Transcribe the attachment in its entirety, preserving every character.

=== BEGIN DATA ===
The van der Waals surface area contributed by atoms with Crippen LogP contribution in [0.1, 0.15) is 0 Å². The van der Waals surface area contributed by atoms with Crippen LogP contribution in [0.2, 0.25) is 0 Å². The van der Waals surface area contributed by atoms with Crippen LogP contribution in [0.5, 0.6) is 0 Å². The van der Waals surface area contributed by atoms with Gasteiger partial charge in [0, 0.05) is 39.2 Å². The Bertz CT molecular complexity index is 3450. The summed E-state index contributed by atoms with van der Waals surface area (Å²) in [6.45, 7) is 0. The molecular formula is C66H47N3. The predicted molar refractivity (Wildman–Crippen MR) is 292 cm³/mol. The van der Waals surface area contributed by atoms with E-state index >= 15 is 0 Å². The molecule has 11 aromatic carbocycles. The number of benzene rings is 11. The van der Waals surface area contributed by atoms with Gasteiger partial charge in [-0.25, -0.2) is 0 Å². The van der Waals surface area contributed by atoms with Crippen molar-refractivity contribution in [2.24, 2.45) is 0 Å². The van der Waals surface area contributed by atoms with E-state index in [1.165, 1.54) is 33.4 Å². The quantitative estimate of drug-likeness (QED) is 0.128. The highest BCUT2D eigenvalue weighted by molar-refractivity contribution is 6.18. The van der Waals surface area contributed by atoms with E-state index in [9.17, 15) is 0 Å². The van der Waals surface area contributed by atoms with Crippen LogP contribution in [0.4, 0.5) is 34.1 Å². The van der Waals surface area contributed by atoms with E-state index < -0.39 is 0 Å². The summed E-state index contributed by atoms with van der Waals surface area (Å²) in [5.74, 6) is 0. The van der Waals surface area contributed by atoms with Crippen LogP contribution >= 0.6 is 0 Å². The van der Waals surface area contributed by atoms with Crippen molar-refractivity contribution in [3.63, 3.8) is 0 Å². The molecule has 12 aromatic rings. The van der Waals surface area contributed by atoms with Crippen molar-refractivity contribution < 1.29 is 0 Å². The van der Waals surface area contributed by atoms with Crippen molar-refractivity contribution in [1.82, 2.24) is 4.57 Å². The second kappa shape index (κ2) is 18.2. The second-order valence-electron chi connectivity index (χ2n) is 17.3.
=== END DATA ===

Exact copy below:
The van der Waals surface area contributed by atoms with Crippen LogP contribution in [0.1, 0.15) is 0 Å². The van der Waals surface area contributed by atoms with Crippen LogP contribution in [0.2, 0.25) is 0 Å². The van der Waals surface area contributed by atoms with Crippen LogP contribution in [0.5, 0.6) is 0 Å². The van der Waals surface area contributed by atoms with Gasteiger partial charge in [0, 0.05) is 39.2 Å². The Bertz CT molecular complexity index is 3450. The summed E-state index contributed by atoms with van der Waals surface area (Å²) in [6.45, 7) is 0. The molecular formula is C66H47N3. The predicted molar refractivity (Wildman–Crippen MR) is 292 cm³/mol. The van der Waals surface area contributed by atoms with E-state index >= 15 is 0 Å². The molecule has 11 aromatic carbocycles. The number of benzene rings is 11. The van der Waals surface area contributed by atoms with Gasteiger partial charge in [-0.25, -0.2) is 0 Å². The van der Waals surface area contributed by atoms with Crippen molar-refractivity contribution in [2.24, 2.45) is 0 Å². The van der Waals surface area contributed by atoms with E-state index in [1.165, 1.54) is 33.4 Å². The quantitative estimate of drug-likeness (QED) is 0.128. The highest BCUT2D eigenvalue weighted by molar-refractivity contribution is 6.18. The van der Waals surface area contributed by atoms with E-state index in [9.17, 15) is 0 Å². The van der Waals surface area contributed by atoms with Crippen LogP contribution in [0.4, 0.5) is 34.1 Å². The van der Waals surface area contributed by atoms with E-state index < -0.39 is 0 Å². The summed E-state index contributed by atoms with van der Waals surface area (Å²) in [5.74, 6) is 0. The van der Waals surface area contributed by atoms with Crippen LogP contribution >= 0.6 is 0 Å². The van der Waals surface area contributed by atoms with Crippen molar-refractivity contribution in [3.63, 3.8) is 0 Å². The molecule has 12 aromatic rings. The van der Waals surface area contributed by atoms with Crippen molar-refractivity contribution < 1.29 is 0 Å². The van der Waals surface area contributed by atoms with Crippen molar-refractivity contribution in [1.82, 2.24) is 4.57 Å². The second kappa shape index (κ2) is 18.2. The second-order valence-electron chi connectivity index (χ2n) is 17.3.